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The months-long protests against the Dakota Access oil pipeline project has seriously hurt the revenues of a casino operated by the Standing Rock Sioux tribe – the tribe that initiated the protests as a portion of the DAPL will pass through its territory.
The casino is facing a shortfall of US$6 million, in part because the protests blocked the main road leading customers from towns in the area to the complex, according to tribal officials involved in running the business. The casino funds social programs across the Standing Rock territory and the shortfall is certain to be felt in the community.
Despite the tribe’s best efforts and the help of other Native American tribes and environmental groups, the Dakota Access got the go-ahead from the White House earlier this month after President Trump signed an executive order allowing the US$3.8-billion project to proceed. The U.S. Army agreed to issue the final permit for the project, allowing construction to start.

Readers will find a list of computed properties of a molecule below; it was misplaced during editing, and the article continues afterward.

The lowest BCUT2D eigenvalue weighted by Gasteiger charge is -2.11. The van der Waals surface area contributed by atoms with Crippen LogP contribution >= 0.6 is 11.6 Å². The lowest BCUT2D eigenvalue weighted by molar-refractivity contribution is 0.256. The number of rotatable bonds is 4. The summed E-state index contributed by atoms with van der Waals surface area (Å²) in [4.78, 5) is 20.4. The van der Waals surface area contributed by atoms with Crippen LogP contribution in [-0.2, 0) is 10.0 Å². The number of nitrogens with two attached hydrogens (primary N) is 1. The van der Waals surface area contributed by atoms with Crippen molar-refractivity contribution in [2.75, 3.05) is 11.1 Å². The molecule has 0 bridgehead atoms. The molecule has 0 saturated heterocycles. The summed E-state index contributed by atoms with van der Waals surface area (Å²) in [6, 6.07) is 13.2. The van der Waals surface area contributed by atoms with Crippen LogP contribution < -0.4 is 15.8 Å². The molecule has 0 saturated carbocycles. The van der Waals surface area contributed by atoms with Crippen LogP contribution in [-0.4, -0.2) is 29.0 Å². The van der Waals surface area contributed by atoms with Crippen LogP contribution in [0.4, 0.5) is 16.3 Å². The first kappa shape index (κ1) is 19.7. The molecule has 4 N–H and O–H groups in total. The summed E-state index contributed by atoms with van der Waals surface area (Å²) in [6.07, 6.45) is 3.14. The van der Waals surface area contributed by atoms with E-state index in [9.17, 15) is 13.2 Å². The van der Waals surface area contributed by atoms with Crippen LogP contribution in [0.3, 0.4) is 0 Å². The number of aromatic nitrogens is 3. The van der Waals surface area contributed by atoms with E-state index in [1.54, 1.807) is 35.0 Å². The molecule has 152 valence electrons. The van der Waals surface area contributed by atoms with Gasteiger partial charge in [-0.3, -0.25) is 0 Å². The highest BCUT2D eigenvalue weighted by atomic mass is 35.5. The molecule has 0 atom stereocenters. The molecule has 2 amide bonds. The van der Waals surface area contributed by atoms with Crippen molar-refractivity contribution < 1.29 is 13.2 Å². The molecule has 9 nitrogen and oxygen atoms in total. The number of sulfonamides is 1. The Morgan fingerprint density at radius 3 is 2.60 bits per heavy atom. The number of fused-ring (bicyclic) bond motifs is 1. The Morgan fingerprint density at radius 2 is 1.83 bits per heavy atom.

The Standing Rock Sioux argued that the pipeline will pass through sacred lands and pose a threat to its drinking water supply as it would pass under the Lake Oahe. Prompted by the opposition, the then Assistant Army Secretary for Civil Works Jo-Ellen Darcy refused to grant the Army’s permit to Energy Transfer Partners, the company behind the Dakota Access project, on the grounds that a new environmental study was necessary.
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The decision was made despite the findings of an earlier 2016 study, which concluded that the pipeline would pose no significant threat to the local community’s drinking water.
Protesters are still at the site, although North Dakota’s Governor Doug Burgum and the U.S. Army Corps. have set a deadline for today for the vacation of the Oceti Sakowin camp. The site needs to be vacated due to the growing risk of floods from the Missouri River as spring begins and ice starts to melt.
By Irina Slav for Oilprice.com
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Irina is a writer for Oilprice.com with over a decade of experience writing on the oil and gas industry.